According to a 1994 survey, 44 percent of Roma respondents claimed to be Orthodox; 39percent, Muslim; 15 percent, Protestant; one percent, Catholic; and 0.5 percent, Jewish.10 By2008, the number of Protestant Roma had risen drastically while the number of Orthodox and Muslim Roma had declined. Field researchers like Evgeniia Dolapchieva have taken notice of this massive shift. The Kazanlak mahala, where the majority population used to profess Islam, serves as an example. Kazanlak Roma previously identified themselves as ethnic Turks, but no longer. While according to a 1992 survey, 95 percent of Roma in Kazanlak were Muslim, in 2003 the majority, over90 percent, identified themselves as Christians .11The transformation may be credited to the local Roma Pentecostal Church pastored by Mitko Banev; it serves as a typical picture of changes throughout Bulgaria. In the Kazanlak mahala the active religious life, the self-motivation and organization of the church, and the striving for positive accomplishments, have raised the self-esteem and produced positive changes in the mentality of Roma there. Roma researcher Magdalena Slavkova describes some of the changes that have taken place among Turkish Roma as a result of evangelical faith: “They give up fighting, swearing, and the use of addictive behaviors like smoking, drinking, and immorality. Believers have cleaner homes.”12


It is clear that the impact of Pentecostal Christianity on Bulgaria’s Roma population has been revolutionary and that Pentecostalism is responsible for a revitalization of Roma culture. Evidence includes improved moral standards, deliverance from addictions, lower crime rates, better education, more honesty in business, and increasing opportunities for employment—a significant social lift. Islam, fortune-telling, and pagan customs like the courban(ritual animal sacrifice) are less and less a part of Roma cultural life. The Pentecostal movement has improved manners, relationships, and the whole lifestyle of Bulgaria’s marginalized Roma population.

The leading human factor in this revitalization process has been the work and vision of Roma Pentecostal pastors who feel the inspiration of the Holy Spirit to bring about community transformation. A number of Roma Pentecostal leaders have become participants in the political process in Bulgaria, speaking out for social justice for Roma. As a result of this revitalization phenomenon, Roma have found a new reason to live and a hope for the future. They now see themselves as a valuable group of people and have better self-esteem. Pentecostalism has given them a new identity: instead of being social outcasts, they are beloved children of God. This radical transformation has made them better and more responsible citizens of their country.♦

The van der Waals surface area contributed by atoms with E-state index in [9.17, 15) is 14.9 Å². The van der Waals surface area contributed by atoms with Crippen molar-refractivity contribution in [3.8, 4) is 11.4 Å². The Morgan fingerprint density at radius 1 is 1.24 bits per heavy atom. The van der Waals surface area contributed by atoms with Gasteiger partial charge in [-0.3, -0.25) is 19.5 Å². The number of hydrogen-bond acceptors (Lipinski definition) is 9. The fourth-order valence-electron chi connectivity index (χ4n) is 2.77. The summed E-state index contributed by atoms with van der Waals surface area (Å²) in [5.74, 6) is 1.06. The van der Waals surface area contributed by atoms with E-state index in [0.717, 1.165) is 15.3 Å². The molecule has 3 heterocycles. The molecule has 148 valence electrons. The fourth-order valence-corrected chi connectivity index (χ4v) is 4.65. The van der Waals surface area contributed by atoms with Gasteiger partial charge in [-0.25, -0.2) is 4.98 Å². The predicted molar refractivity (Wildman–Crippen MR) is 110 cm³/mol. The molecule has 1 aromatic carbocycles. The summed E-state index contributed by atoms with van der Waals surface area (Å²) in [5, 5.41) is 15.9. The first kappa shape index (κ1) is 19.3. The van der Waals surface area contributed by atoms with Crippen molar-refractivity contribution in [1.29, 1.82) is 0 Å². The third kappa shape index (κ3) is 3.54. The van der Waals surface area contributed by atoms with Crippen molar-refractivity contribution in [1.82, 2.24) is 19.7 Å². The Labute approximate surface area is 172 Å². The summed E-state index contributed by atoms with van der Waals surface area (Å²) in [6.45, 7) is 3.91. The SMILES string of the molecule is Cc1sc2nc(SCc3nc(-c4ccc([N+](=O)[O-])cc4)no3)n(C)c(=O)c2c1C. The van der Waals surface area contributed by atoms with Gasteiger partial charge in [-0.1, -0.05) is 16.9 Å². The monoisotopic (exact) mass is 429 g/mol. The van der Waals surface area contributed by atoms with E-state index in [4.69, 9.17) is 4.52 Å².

1 Maria Simeonova and Stoian Tsenov, Cultural Problems of the Roma in the Process of Affirmation of the Bulgarian Ethnic Model: Tendencies and Ways for Their Solution; Motivation for Their Cultural Elevation and Integration into the Main Values of Bulgarian and European Culture (Sofia:

International Center for Minority Issues and Intercultural Cooperation, 2003), 97.

2 George Hunter III, To Spread the Power (Nashville, TN: Abingdon Press, 1987), 77.

3 Evgeniia Dolapchieva, “The Roma Mahala in Kazanluk: History, Tradition, Present,” M.A. thesis (in Bulgarian), Sofia University, 2003, p. 116.

4 Fakulteta interview, 2006.

5 Samokov interview, 2006.

6 Salcho Salchev interview, 30 July 2006.

7 Salchev interview.

8 Ludmila Petrova, Radostina Antonova, and Teodora Pencheva, Just a Way of Life (Sofia: Drakon Publishers, 2004), 123. (In Bulgarian.)

9 Lom Church Sinai Church Journal.

10 Ilona Tomova, The Gypsies in the Transitional Period (Sofia: IMIR Press, 1995), 14.

11 Dolapchieva, “The Roma Mahala,” 50-54.

12 Magdalena Slavkova, “The Turkish Gypsies in Bulgaria and Their New Religious Identity” in D. Todorovich, Evangelization, Conversion, Proselytism (Nish, Bulgaria: YUNIR, 2004), 87-

100. (In Bulgarian.)

Edited excerpt published with permission from Miroslav Atanasov Atanasov, “Gypsy Pentecostals: The Growth of the Pentecostal Movement among the Roma in Bulgaria and Its Revitalization of Their Communities,” Ph.D. dissertation, Asbury Theological Seminary, 2008.

Miroslav Atanasov Atanasov is a lecturer at the Bulgarian E